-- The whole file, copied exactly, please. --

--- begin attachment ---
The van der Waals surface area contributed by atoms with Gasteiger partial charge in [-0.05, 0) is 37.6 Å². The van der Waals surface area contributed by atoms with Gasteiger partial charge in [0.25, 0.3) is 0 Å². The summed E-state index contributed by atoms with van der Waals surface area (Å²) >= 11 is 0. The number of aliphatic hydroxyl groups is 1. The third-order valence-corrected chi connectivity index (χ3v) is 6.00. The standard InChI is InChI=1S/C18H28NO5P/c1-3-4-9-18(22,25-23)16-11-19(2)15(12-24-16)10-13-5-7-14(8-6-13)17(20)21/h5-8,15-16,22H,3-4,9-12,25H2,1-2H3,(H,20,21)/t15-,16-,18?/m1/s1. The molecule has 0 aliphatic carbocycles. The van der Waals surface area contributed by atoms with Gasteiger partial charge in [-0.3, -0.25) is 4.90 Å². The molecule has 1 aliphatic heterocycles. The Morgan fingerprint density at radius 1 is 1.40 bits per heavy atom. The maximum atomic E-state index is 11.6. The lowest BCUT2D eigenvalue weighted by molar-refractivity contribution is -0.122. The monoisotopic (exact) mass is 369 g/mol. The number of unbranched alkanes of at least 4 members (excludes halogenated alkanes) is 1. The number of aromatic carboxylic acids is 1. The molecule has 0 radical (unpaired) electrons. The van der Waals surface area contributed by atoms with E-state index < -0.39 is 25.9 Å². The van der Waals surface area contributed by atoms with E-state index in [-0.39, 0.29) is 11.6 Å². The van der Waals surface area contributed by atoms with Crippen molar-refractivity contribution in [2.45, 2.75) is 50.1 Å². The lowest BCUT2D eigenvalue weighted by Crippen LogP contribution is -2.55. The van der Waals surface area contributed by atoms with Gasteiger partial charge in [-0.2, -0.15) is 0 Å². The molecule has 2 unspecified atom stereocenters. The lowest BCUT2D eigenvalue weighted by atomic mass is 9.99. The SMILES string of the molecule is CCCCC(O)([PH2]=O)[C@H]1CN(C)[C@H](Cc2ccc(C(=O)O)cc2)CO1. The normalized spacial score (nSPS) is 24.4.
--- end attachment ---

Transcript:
The van der Waals surface area contributed by atoms with Gasteiger partial charge in [-0.05, 0) is 37.6 Å². The van der Waals surface area contributed by atoms with Gasteiger partial charge in [0.25, 0.3) is 0 Å². The summed E-state index contributed by atoms with van der Waals surface area (Å²) >= 11 is 0. The number of aliphatic hydroxyl groups is 1. The third-order valence-corrected chi connectivity index (χ3v) is 6.00. The standard InChI is InChI=1S/C18H28NO5P/c1-3-4-9-18(22,25-23)16-11-19(2)15(12-24-16)10-13-5-7-14(8-6-13)17(20)21/h5-8,15-16,22H,3-4,9-12,25H2,1-2H3,(H,20,21)/t15-,16-,18?/m1/s1. The molecule has 0 aliphatic carbocycles. The van der Waals surface area contributed by atoms with Gasteiger partial charge in [-0.3, -0.25) is 4.90 Å². The molecule has 1 aliphatic heterocycles. The Morgan fingerprint density at radius 1 is 1.40 bits per heavy atom. The maximum atomic E-state index is 11.6. The lowest BCUT2D eigenvalue weighted by molar-refractivity contribution is -0.122. The monoisotopic (exact) mass is 369 g/mol. The number of unbranched alkanes of at least 4 members (excludes halogenated alkanes) is 1. The number of aromatic carboxylic acids is 1. The molecule has 0 radical (unpaired) electrons. The van der Waals surface area contributed by atoms with E-state index < -0.39 is 25.9 Å². The van der Waals surface area contributed by atoms with E-state index in [-0.39, 0.29) is 11.6 Å². The van der Waals surface area contributed by atoms with Crippen molar-refractivity contribution in [2.45, 2.75) is 50.1 Å². The lowest BCUT2D eigenvalue weighted by Crippen LogP contribution is -2.55. The van der Waals surface area contributed by atoms with Gasteiger partial charge in [-0.2, -0.15) is 0 Å². The molecule has 2 unspecified atom stereocenters. The lowest BCUT2D eigenvalue weighted by atomic mass is 9.99. The SMILES string of the molecule is CCCCC(O)([PH2]=O)[C@H]1CN(C)[C@H](Cc2ccc(C(=O)O)cc2)CO1. The normalized spacial score (nSPS) is 24.4.